There always seems to be a connection between bookstores and neighborhoods with character. Ferndale and Oak Park boast Book Beat, King Books, and The Library Bookstore on 9 Mile. Regarding a feared influx of chains in Ferndale, longtime Library Books owner Martha Sempliner said that chains “. . .destroy every bit of individualism. We get that effort in Ferndale. We have people that will provide it. That gumption, that stick-to-it-iveness impresses me. I don’t want chains that take over individual effort. You can get that anywhere. I want a walkable city where people can go to a number of kinds of businesses that are useful to them. We don’t need a zillion bars.”
Ferndale resident Jeannie Davis echoed Martha: “In the ‘70s, Ferndale’s downtown was filled with retail, and moms shopping for kids. The kids moved away, retail dried up, and our downtown was desolate. Because of innovative thinking, we reinvented ourselves, and became a destination for people looking to eat and drink. Suddenly Ferndale was cool, and property prices went up. Now, with the guidance of different innovative leaders, we are changing again. We are greatly expanding our number of places to live. Lots more rentals, and condos. I don’t know if that’s good or bad.
CERTAIN RESIDENTS WANT SOME OF THE CHANGES, not others.
John Hardy said, “Yes, Royal Oak my Ferndale. The East side has no problem with it. Just spend some of the taxes on this side like they should be doing, and not putting new houses and apartments where they absolutely and positively do not belong!
An anonymous semi-newcomer told me, “There are a lot of people my age and younger (20s-to-mid 30s), and probably newer residents and homeowners, who see large building initiatives – which will turn Ferndale into more of an urban area – as ‘progress’ because they want to live in a cool, hip city without living in Detroit. They’re also people who might live here for five or so years before they move to a different suburb for a larger house in an area they perceive as having better schools. They kind of champion investment in a ‘good time’ instead of a ‘long time’, because they want to live in a cool, fun place while they’re young and move their families someplace they perceive as being more family-friendly later on. This seems to be in direct conflict with some people who have lived here longer and raised a family here when it was a sleepier suburb, and want to keep it that way.”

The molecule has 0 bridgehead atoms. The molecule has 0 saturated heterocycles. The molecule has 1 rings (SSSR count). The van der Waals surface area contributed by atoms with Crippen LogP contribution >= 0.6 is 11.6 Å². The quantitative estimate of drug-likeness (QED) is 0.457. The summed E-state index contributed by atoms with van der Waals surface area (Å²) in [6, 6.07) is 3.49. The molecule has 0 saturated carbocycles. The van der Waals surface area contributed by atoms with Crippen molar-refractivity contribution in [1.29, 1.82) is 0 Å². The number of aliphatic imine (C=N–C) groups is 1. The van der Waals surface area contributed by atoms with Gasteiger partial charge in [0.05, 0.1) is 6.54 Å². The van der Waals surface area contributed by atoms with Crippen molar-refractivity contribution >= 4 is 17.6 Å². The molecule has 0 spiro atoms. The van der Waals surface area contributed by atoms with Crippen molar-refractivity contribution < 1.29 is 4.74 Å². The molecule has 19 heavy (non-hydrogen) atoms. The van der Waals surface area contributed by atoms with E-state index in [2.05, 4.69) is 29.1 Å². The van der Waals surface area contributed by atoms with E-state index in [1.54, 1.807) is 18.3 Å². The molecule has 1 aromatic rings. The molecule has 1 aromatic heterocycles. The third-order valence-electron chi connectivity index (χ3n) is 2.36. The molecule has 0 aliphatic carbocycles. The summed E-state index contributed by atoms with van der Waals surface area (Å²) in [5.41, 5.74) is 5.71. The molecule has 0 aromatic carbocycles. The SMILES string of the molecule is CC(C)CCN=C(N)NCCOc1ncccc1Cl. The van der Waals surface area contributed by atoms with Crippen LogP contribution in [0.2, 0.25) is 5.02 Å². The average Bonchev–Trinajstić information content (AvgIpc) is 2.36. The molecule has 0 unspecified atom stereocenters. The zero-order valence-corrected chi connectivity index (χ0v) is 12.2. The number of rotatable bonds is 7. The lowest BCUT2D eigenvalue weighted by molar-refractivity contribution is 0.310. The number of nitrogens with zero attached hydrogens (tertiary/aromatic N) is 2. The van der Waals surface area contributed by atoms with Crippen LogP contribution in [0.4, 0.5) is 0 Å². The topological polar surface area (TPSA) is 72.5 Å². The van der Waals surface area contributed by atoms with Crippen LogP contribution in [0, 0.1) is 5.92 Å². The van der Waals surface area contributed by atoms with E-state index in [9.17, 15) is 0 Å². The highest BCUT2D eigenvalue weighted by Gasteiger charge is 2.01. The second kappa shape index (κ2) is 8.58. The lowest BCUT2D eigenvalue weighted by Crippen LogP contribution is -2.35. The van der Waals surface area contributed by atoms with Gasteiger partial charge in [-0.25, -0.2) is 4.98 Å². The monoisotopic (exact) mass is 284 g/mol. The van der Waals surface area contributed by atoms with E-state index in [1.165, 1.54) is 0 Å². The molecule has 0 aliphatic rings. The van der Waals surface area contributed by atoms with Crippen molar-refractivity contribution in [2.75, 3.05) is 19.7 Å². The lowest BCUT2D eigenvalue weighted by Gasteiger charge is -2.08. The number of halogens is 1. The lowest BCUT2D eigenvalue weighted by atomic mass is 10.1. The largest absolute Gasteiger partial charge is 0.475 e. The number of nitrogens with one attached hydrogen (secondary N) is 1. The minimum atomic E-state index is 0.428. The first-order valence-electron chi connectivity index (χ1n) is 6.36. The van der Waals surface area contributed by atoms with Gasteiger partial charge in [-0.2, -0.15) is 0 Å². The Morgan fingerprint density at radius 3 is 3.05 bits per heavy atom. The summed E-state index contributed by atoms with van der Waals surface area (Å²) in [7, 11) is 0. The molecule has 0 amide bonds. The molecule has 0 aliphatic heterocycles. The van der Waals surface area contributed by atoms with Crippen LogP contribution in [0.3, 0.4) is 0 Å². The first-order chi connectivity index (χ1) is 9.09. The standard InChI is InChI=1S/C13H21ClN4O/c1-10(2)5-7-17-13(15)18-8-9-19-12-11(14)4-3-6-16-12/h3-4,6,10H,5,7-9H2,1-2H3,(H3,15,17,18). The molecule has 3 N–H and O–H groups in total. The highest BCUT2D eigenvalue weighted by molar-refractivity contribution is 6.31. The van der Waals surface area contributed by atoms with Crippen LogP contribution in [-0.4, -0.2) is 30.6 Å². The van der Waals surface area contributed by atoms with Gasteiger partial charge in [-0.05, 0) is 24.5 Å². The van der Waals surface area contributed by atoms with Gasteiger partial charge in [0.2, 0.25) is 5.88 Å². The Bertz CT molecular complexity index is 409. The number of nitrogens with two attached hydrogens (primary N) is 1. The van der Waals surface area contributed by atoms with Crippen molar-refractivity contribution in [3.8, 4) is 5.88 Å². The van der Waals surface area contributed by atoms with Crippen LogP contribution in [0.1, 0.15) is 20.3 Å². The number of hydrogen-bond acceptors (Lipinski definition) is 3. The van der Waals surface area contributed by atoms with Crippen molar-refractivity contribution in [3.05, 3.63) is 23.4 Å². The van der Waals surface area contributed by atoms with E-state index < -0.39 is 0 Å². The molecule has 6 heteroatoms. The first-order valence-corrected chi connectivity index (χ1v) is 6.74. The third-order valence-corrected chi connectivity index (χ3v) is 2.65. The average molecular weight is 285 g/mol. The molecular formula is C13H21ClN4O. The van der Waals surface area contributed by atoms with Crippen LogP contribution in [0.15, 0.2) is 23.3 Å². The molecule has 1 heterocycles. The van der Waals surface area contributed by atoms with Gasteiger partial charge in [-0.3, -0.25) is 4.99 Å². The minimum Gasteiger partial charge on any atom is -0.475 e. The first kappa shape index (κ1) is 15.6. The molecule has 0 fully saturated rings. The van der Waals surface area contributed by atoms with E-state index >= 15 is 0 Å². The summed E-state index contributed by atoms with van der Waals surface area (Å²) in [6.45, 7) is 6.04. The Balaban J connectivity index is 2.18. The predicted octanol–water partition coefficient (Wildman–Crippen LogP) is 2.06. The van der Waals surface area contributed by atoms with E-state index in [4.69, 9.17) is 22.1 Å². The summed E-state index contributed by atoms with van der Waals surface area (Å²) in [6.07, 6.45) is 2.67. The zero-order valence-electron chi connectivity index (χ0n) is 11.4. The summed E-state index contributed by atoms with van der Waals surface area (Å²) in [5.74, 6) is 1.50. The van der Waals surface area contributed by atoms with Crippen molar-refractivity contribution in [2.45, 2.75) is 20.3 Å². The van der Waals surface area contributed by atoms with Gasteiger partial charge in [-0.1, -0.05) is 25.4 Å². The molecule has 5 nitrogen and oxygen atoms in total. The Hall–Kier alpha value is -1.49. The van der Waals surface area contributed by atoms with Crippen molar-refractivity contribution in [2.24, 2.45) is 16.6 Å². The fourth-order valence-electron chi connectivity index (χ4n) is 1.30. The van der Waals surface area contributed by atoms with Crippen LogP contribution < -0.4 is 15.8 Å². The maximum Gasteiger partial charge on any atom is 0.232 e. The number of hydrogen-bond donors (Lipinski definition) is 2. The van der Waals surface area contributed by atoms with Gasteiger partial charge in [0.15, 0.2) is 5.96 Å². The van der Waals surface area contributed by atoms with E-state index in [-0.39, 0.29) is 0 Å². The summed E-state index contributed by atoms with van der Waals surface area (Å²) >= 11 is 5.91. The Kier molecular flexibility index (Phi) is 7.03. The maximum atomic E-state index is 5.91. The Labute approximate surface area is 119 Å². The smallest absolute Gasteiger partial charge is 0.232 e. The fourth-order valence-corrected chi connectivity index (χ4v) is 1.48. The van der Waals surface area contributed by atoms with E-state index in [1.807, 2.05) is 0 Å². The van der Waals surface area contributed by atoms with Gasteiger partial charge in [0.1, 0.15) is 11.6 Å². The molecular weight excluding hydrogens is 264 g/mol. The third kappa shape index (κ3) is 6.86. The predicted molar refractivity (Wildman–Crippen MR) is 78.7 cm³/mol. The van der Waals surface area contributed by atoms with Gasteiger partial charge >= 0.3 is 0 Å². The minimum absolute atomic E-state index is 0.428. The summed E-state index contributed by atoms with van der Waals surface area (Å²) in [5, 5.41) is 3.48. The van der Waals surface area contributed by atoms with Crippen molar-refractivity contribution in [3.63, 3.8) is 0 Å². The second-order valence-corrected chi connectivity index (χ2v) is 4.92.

Does Royal Oak enjoy its reputation as the thing to imitate and yet not be? Comparisons abound no matter the city. Oak Park resident Ann-Marie Young said, “I don’t know about this ‘Royal-Oak-my-Oak-Park’ idea. An important distinction between the two cities is this: Oak Park is a community. We know our neighbors. We look out for each other. We celebrate birthdays and create meal trains during difficult times. If a driveway or sidewalk needs shoveling we keep going clearing the path across property lines.”